Inspiring fundamentals: Part 1 – How not to plan
For some time now we have held occasional internal inspirational sessions conveniently dubbed “inspirational Friday”. Set in our comfortable office living room these sessions served two separate but equally important purposes. On the one hand they’re designed to inspire all of us at Carat to go out and do our best work for our clients in an ever evolving way. On the other hand, they’re in place to further help build our collaborative company culture. Because what better way to promote collaboration than by having coworkers talk about their personal expertise, hobbies and interests. So far, these sessions have been a huge success, visiting a broad range of topics such as cognitive biases, the worth of privacy and culture maps. Each session being met with enthusiasm and ending up in thought provoking discussions, all while enjoying a drink and sociably engaging with colleagues.
Inspiration Friday gone digital
Due to the fact that we’re currently all working from the safety of our own homes all of our planned sessions have been thwarted. This got us thinking about how to proceed, and how to engage an even bigger audience with these sessions. The option to make “inspirational Friday” type content a part of our externally shared pieces to inspire client and partners as well was one that fit the bill perfectly. It is, however, best to stick to a topic closer to our professional nature for those pieces of content. To kick off this new initiative, a.k.a. Part One, we’ll be running through the findings and insights of a few key marketing and advertising books/researches. After all there is no better way to improve our craft than by strengthening our fundamentals. And as the proverb goes “the best time to plant a tree was 20 years ago. The second best time is right now”, which applies to self-improvement every bit as much.
How not to plan?
Starting things off we’ll be running through Les Binet and Sarah Carter’s book “how not to plan: 66 ways to screw it up”. Rather than showing their audience how they should go about doing their marketing and media planning by showing them success stories they’ve opted to take the opposite approach. And this opposite approach, showing planners how not to go about their jobs, is potentially even more effective given the fact that it allows us to learn and reflect on our past mistakes while making sure we don’t repeat these same mistakes. Throughout the book Les and Sarah run through the entire planning process from setting objectives through to brand & communication and rounding the entire process off with a chapter on effectiveness and evaluation. I’ll be running through a few of the many great insights from the book in short over the following couple of newsletters but would strongly recommend anyone interested in marketing & media planning to read the entire book, which is for sale at bol.com.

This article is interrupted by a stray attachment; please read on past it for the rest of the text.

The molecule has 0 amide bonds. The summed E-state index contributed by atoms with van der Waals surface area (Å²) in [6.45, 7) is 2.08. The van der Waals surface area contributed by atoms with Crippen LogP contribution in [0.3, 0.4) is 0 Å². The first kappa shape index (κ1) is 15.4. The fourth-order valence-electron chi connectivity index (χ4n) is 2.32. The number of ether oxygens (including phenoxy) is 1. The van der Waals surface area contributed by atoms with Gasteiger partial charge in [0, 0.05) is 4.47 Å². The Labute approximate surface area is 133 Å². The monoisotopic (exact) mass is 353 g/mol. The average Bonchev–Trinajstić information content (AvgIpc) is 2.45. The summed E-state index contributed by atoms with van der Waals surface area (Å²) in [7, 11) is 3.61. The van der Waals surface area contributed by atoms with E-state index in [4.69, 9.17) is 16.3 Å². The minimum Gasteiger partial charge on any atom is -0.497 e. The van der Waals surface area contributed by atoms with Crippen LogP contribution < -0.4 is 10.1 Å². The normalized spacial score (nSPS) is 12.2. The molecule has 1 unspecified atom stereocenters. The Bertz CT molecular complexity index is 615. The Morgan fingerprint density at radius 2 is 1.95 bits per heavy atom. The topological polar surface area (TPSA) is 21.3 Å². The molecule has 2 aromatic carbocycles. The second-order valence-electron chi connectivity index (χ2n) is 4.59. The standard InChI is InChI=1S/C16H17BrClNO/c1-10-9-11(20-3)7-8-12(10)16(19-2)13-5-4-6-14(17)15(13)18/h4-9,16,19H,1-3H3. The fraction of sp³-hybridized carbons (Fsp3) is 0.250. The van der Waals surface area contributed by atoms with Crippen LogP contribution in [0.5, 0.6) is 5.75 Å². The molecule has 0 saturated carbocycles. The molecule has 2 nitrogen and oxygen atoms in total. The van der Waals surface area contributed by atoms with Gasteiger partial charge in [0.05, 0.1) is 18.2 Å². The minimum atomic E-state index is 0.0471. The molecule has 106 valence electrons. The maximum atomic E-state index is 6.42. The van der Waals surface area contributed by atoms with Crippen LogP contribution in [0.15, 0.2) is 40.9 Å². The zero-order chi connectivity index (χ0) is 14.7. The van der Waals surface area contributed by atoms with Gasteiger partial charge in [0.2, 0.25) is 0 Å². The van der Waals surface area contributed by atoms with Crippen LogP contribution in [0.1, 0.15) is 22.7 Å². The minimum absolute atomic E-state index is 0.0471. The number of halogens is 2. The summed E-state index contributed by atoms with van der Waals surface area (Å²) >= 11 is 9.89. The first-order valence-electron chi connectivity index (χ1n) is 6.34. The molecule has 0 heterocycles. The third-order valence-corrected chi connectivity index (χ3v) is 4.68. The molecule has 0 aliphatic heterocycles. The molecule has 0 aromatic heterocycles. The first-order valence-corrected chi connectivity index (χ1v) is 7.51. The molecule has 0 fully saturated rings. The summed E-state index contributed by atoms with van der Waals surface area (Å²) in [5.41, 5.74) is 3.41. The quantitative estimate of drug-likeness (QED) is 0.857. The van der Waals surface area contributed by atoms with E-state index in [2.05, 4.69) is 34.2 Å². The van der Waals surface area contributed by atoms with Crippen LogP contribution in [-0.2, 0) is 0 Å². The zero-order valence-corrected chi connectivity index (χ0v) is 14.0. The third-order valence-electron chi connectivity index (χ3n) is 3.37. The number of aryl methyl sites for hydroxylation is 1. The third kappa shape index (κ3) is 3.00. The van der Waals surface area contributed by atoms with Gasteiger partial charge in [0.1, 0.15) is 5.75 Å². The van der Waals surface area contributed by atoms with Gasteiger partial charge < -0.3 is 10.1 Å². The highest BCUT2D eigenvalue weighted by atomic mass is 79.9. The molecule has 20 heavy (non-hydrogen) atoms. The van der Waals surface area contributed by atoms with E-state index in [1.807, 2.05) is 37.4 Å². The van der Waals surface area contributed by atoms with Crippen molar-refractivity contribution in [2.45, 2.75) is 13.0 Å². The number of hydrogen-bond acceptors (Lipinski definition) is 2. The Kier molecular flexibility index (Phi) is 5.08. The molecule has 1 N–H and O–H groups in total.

#1 How not to make a plan: setting objectives
The entire planning process starts off with setting the right objectives and doing so in the right way. While we’re pretty much always told that our objectives should be SMART hardly any of the objectives in many marketing briefs are formulated according to the SMART principles. Often big budgets are committed to briefs with objectives that aren’t backed up with numbers. It’s okay to be ambitious, but make sure to crunch the numbers and create realistic ambitions because after all “a goal without a plan is just a wish”.
#4 How not to ‘convert’ people: don’t sensationalize
Another key point raised in setting your objectives is making sure to use the right language. Language in briefings (and marketing in general) is one of the more understated items that heavily influences the way the brief is perceived. Marketeers like to talk about conversion campaigns, while the effect their campaigns have are more akin to nudging someone into a direction. By using the word conversion rather than nudge we overstate the impact our marketing campaigns tend to have which ultimately leads to a mismatch in the effects of marketing and what is perceived as the effects of marketing.
#5 How not to deal with ‘alienation’: don’t overstate effects
While it sounds like a logical thing to worry thing, due to its obviously negative effect on business performance, alienation is not at all as worrisome for marketeers as appears at first glance. Rather it’s yet another example of the influence of language on the perception of the effects of marketing. While it’s obviously key not to offend large groups of consumers through your advertising you’d be hard pressed to find examples of consumers being alienated from a brand due to its communication (outside of the previously mentioned exclusion of offending large groups of consumers). By and large consumers do not have the strong feelings about brands we would like them to have and in addition analysis of empirical data has shown that non-users are more similar, not different, to existing users. Alienation is therefore an effect that is not likely to happen. It is key, however, to note that any research carried out on the alienation effects of a new ad are likely to conclude that consumers feel alienated, which can be attributed to the fact that we do not like change and tend to be vocal about this at first. In the longer term this aversion to change is mostly dwarfed by the benefits brought about by the changes, and in advertising by the herd effects caused by good advertising.
If your interest has been peaked by the insights from “How not to plan: 66 ways to screw it up” shared so far I highly recommend buying the book (bol.com) and staying tuned for Part Two in our upcoming newsletters, in which we’ll be sharing some of our key take-outs.
By Frank Jansen